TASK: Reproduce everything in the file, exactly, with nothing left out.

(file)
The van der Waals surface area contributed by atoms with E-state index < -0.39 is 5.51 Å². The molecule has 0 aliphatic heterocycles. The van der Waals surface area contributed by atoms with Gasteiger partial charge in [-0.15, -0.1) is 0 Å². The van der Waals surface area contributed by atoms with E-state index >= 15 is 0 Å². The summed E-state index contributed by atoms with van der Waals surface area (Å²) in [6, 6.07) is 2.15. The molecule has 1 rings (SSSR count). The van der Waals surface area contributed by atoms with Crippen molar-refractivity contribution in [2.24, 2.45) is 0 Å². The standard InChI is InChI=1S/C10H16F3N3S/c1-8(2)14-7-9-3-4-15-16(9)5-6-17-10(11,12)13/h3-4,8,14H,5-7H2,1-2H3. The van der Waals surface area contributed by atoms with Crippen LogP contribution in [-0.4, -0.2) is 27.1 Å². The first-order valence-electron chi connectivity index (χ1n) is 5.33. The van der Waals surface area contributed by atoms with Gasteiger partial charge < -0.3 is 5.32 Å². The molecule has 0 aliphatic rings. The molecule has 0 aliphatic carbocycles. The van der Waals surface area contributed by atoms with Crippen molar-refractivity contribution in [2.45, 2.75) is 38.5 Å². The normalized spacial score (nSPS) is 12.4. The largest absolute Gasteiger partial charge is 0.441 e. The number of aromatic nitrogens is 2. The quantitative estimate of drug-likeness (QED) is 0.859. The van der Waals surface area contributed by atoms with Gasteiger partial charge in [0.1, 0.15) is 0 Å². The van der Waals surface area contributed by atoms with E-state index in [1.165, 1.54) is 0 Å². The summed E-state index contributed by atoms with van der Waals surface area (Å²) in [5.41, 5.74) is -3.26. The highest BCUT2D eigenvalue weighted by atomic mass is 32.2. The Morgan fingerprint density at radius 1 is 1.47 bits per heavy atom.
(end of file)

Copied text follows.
The van der Waals surface area contributed by atoms with E-state index < -0.39 is 5.51 Å². The molecule has 0 aliphatic heterocycles. The van der Waals surface area contributed by atoms with Gasteiger partial charge in [-0.15, -0.1) is 0 Å². The van der Waals surface area contributed by atoms with E-state index >= 15 is 0 Å². The summed E-state index contributed by atoms with van der Waals surface area (Å²) in [6, 6.07) is 2.15. The molecule has 1 rings (SSSR count). The van der Waals surface area contributed by atoms with Crippen molar-refractivity contribution in [2.24, 2.45) is 0 Å². The standard InChI is InChI=1S/C10H16F3N3S/c1-8(2)14-7-9-3-4-15-16(9)5-6-17-10(11,12)13/h3-4,8,14H,5-7H2,1-2H3. The van der Waals surface area contributed by atoms with Crippen LogP contribution in [-0.4, -0.2) is 27.1 Å². The first-order valence-electron chi connectivity index (χ1n) is 5.33. The van der Waals surface area contributed by atoms with Gasteiger partial charge < -0.3 is 5.32 Å². The molecule has 0 aliphatic rings. The molecule has 0 aliphatic carbocycles. The van der Waals surface area contributed by atoms with Crippen molar-refractivity contribution in [2.45, 2.75) is 38.5 Å². The normalized spacial score (nSPS) is 12.4. The largest absolute Gasteiger partial charge is 0.441 e. The number of aromatic nitrogens is 2. The quantitative estimate of drug-likeness (QED) is 0.859. The van der Waals surface area contributed by atoms with Gasteiger partial charge in [0.1, 0.15) is 0 Å². The van der Waals surface area contributed by atoms with E-state index in [1.165, 1.54) is 0 Å². The summed E-state index contributed by atoms with van der Waals surface area (Å²) in [5.41, 5.74) is -3.26. The highest BCUT2D eigenvalue weighted by atomic mass is 32.2. The Morgan fingerprint density at radius 1 is 1.47 bits per heavy atom.